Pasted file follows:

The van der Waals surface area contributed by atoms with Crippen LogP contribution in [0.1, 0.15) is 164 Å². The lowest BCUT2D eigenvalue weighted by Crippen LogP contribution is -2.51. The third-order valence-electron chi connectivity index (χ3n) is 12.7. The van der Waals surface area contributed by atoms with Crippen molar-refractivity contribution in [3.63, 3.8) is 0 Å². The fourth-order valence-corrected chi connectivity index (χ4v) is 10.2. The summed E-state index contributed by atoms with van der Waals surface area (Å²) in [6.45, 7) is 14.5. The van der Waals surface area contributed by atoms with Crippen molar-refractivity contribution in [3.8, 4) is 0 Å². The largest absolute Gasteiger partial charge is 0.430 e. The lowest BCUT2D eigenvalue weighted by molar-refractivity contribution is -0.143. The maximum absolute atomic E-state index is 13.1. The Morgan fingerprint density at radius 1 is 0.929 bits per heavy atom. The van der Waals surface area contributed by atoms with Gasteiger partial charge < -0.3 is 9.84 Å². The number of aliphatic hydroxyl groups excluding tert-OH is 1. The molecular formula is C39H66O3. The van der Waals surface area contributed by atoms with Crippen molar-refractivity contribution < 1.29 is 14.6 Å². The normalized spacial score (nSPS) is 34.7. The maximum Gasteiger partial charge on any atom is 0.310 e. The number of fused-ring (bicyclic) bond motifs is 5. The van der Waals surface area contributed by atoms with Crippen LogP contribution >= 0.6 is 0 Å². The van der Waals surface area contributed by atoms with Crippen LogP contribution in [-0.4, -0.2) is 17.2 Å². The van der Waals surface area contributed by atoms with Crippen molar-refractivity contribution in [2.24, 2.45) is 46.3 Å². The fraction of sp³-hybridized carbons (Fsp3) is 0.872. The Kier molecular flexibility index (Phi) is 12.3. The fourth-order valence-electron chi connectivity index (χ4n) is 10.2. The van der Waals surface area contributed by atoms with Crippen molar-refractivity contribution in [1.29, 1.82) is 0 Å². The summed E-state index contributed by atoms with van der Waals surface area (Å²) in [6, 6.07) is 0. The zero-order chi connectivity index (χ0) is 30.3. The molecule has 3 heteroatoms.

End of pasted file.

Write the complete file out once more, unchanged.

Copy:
The van der Waals surface area contributed by atoms with Crippen LogP contribution in [0.1, 0.15) is 164 Å². The lowest BCUT2D eigenvalue weighted by Crippen LogP contribution is -2.51. The third-order valence-electron chi connectivity index (χ3n) is 12.7. The van der Waals surface area contributed by atoms with Crippen molar-refractivity contribution in [3.63, 3.8) is 0 Å². The fourth-order valence-corrected chi connectivity index (χ4v) is 10.2. The summed E-state index contributed by atoms with van der Waals surface area (Å²) in [6.45, 7) is 14.5. The van der Waals surface area contributed by atoms with Crippen molar-refractivity contribution in [3.8, 4) is 0 Å². The largest absolute Gasteiger partial charge is 0.430 e. The lowest BCUT2D eigenvalue weighted by molar-refractivity contribution is -0.143. The maximum absolute atomic E-state index is 13.1. The Morgan fingerprint density at radius 1 is 0.929 bits per heavy atom. The van der Waals surface area contributed by atoms with Gasteiger partial charge < -0.3 is 9.84 Å². The number of aliphatic hydroxyl groups excluding tert-OH is 1. The molecular formula is C39H66O3. The van der Waals surface area contributed by atoms with Crippen molar-refractivity contribution < 1.29 is 14.6 Å². The normalized spacial score (nSPS) is 34.7. The maximum Gasteiger partial charge on any atom is 0.310 e. The number of fused-ring (bicyclic) bond motifs is 5. The van der Waals surface area contributed by atoms with Crippen LogP contribution >= 0.6 is 0 Å². The van der Waals surface area contributed by atoms with Crippen LogP contribution in [-0.4, -0.2) is 17.2 Å². The van der Waals surface area contributed by atoms with Crippen molar-refractivity contribution in [2.24, 2.45) is 46.3 Å². The fraction of sp³-hybridized carbons (Fsp3) is 0.872. The Kier molecular flexibility index (Phi) is 12.3. The fourth-order valence-electron chi connectivity index (χ4n) is 10.2. The van der Waals surface area contributed by atoms with Crippen molar-refractivity contribution in [1.29, 1.82) is 0 Å². The summed E-state index contributed by atoms with van der Waals surface area (Å²) in [6, 6.07) is 0. The zero-order chi connectivity index (χ0) is 30.3. The molecule has 3 heteroatoms.